CHARLESTON, S.C. (AP) - One lawmaker said he has a compromise for the debate over ``Choose Life'' license plates for South Carolina - ``Choose Death'' tags. The law allowing the ``Choose Life'' plate was created in 2001, but Planned Parenthood and others sued, claiming the state discriminated by providing a forum for only one political viewpoint. The state has appealed last month's ruling by U.S. District Judge William Bertelsman, who said the slogan ``Choose Life'' on tags violated the First Amendment. ``My bill is simply a reaction to the abortionists,'' said State Rep. John Graham Altman. ``They're pro-choice. Well, they've got a choice - whether to buy (the tag) or not.'' Peter Murphy, the Columbia attorney who represented Planned Parenthood, says Altman's bill misses the point. The case was about the First Amendment, he said, not abortion. ``It is unfortunate that Mr. Altman apparently doesn't understand the First Amendment or the judge's decision,'' Murphy said. But House Ways and Means Chairman Bobby Harrell, also a Republican, said every specialty tag the state produces espouses a viewpoint. ``I think John is simply trying to make a point that all of these tags come from one point of view, and it's hypocritical to single out that one,'' said Harrell, who sponsored legislation creating a license plate for public education. Copyright 2003 Associated Press. All rights reserved. This material may not be published, broadcast, rewritten, or redistributed. Stone tablet allegedly found in Al-Aqsa mosque might spark religious war, says Jordanian official
Associated Press - January 24, 2003 AMMAN, Jordan (AP) - A widespread religious war could erupt if Israeli claims persist over a disputed holy site in Jerusalem's Old City that both Muslims and Jews lay claim to, a Jordanian official for Jerusalem affairs said Friday. The comments by Abdullah Kan'an, secretary-general of Jordan's Royal Committee for Jerusalem Affairs, follow recent Israeli reports of a stone tablet allegedly being found during renovations carried out by Muslim administrators of the mosque compound known to Muslims as the Haram as-Sharif, or Noble Sanctuary, and to Jews as the Temple Mount. Israeli geologists have said that the stone bears Hebrew inscriptions detailing repair plans for the Jewish Temple of King Solomon that strongly resemble descriptions in the Bible's Book of Kings. If proven, such evidence could strengthen Jewish claims to the long disputed holy site, which was the scene of violence in September 2000 that sparked the recent round of Israeli-Palestinian fighting. Muslim clerics insist that no Jewish shrine ever stood at the site. That claim was made by Palestinian officials in failed negotiations with Israel in 2000 over who would be sovereign there. Jewish tradition holds two biblical Temples were destroyed at the site by invading armies in 586 B.C. and 70 A.D. Kan'an, from Jordan's Jerusalem affairs committee, said in a statement released Friday that ``Jewish gangs and extremist factions'' in Israel were using the claims of the discovered tablet to support their bid to destroy the Al-Aqsa Mosque - Islam's third holiest shrine that is located at the site - and rebuild ``what they call the third 'temple.'''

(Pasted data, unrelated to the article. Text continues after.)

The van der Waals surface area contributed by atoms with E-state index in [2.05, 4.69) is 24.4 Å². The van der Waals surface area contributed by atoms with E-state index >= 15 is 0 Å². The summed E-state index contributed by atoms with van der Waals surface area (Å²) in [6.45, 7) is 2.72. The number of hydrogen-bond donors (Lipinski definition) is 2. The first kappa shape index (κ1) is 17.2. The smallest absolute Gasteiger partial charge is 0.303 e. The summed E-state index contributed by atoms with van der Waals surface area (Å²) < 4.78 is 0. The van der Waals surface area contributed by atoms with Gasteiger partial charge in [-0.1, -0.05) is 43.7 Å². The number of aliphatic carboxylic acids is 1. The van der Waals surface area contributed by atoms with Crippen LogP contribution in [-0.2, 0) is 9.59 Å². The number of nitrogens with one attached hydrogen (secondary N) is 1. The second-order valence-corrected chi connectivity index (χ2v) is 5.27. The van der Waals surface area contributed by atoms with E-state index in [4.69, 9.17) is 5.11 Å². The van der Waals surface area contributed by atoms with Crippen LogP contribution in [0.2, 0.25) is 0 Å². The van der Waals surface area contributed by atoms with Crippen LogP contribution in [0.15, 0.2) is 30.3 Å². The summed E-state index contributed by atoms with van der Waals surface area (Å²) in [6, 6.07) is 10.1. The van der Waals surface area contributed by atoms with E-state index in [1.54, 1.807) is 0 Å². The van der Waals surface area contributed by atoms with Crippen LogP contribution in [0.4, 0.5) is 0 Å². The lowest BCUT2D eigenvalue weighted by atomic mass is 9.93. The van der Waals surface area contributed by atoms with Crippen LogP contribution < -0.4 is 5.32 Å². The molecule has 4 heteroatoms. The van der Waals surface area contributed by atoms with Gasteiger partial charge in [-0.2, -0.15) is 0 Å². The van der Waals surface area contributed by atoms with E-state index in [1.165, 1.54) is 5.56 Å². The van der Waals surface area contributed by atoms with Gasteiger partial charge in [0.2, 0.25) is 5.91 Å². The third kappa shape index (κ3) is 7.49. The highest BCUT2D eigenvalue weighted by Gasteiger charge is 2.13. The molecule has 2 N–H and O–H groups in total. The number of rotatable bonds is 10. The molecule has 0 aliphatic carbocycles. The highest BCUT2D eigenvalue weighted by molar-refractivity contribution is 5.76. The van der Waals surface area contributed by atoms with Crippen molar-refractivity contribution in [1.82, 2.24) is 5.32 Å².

``If that happened, God forbid, a holy religious war will definitely inflame the whole region,'' Kan'an said. The sandstone tablet has a 15-line inscription resembling descriptions in Kings II, 12:1-6, 11-17, said Israel's Geological Survey, which examined the artifact. The words refer to King Joash, who ruled the area 2,800 years ago. In it, the king tells priests to take ``holy money ... to buy quarry stones and timber and copper and labor to carry out the duty with faith.'' If the work on a new Jewish temple is completed well, ``the Lord will protect his people with blessing,'' reads the last sentence of the inscription. A Jerusalem collector who has declined to come forward and his lawyer David Zailer would not say where the tablet was found or provide further details. Biblical archaeologist Gabriel Barkai said the collector asked the Israel Museum to determine the inscription's authenticity and was told the museum's experts could not rule out a forgery. The Israel Museum declined comment then. Adnan Husseini, the director of the Islamic Trust that administers the Jerusalem mosque compound, has denied that the tablet was found during renovation work there. When Israel conquered east Jerusalem in the 1967 Mideast war, it permitted Muslim clergy to continue administering the hilltop area to avoid conflict with the Muslim world.
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